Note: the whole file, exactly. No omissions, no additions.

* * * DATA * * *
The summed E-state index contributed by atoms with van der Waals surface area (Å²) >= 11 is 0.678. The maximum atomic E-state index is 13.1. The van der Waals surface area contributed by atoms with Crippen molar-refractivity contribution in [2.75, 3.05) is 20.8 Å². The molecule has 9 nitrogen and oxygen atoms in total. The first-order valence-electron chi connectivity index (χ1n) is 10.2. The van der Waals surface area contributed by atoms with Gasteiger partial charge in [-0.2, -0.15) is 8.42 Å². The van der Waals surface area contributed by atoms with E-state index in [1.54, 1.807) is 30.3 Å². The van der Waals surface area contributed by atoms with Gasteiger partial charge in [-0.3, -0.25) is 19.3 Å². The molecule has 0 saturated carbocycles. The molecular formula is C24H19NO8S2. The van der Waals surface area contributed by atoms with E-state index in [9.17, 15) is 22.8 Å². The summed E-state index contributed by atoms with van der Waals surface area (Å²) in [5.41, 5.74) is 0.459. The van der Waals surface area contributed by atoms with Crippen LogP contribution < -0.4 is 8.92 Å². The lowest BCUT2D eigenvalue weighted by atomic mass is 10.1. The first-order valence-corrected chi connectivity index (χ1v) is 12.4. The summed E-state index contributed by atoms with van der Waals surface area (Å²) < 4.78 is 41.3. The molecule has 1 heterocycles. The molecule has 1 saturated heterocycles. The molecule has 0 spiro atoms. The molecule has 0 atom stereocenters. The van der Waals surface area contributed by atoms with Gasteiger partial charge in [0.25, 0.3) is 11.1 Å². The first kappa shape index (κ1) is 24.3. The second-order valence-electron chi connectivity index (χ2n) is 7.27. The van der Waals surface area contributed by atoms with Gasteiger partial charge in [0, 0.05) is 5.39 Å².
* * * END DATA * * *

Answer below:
The summed E-state index contributed by atoms with van der Waals surface area (Å²) >= 11 is 0.678. The maximum atomic E-state index is 13.1. The van der Waals surface area contributed by atoms with Crippen molar-refractivity contribution in [2.75, 3.05) is 20.8 Å². The molecule has 9 nitrogen and oxygen atoms in total. The first-order valence-electron chi connectivity index (χ1n) is 10.2. The van der Waals surface area contributed by atoms with Gasteiger partial charge in [-0.2, -0.15) is 8.42 Å². The van der Waals surface area contributed by atoms with E-state index in [1.54, 1.807) is 30.3 Å². The van der Waals surface area contributed by atoms with Gasteiger partial charge in [-0.3, -0.25) is 19.3 Å². The molecule has 0 saturated carbocycles. The molecular formula is C24H19NO8S2. The van der Waals surface area contributed by atoms with E-state index in [9.17, 15) is 22.8 Å². The summed E-state index contributed by atoms with van der Waals surface area (Å²) in [5.41, 5.74) is 0.459. The van der Waals surface area contributed by atoms with Crippen LogP contribution < -0.4 is 8.92 Å². The lowest BCUT2D eigenvalue weighted by atomic mass is 10.1. The first-order valence-corrected chi connectivity index (χ1v) is 12.4. The summed E-state index contributed by atoms with van der Waals surface area (Å²) < 4.78 is 41.3. The molecule has 1 heterocycles. The molecule has 1 saturated heterocycles. The molecule has 0 spiro atoms. The molecule has 0 atom stereocenters. The van der Waals surface area contributed by atoms with Gasteiger partial charge in [0.25, 0.3) is 11.1 Å². The first kappa shape index (κ1) is 24.3. The second-order valence-electron chi connectivity index (χ2n) is 7.27. The van der Waals surface area contributed by atoms with Gasteiger partial charge in [0, 0.05) is 5.39 Å².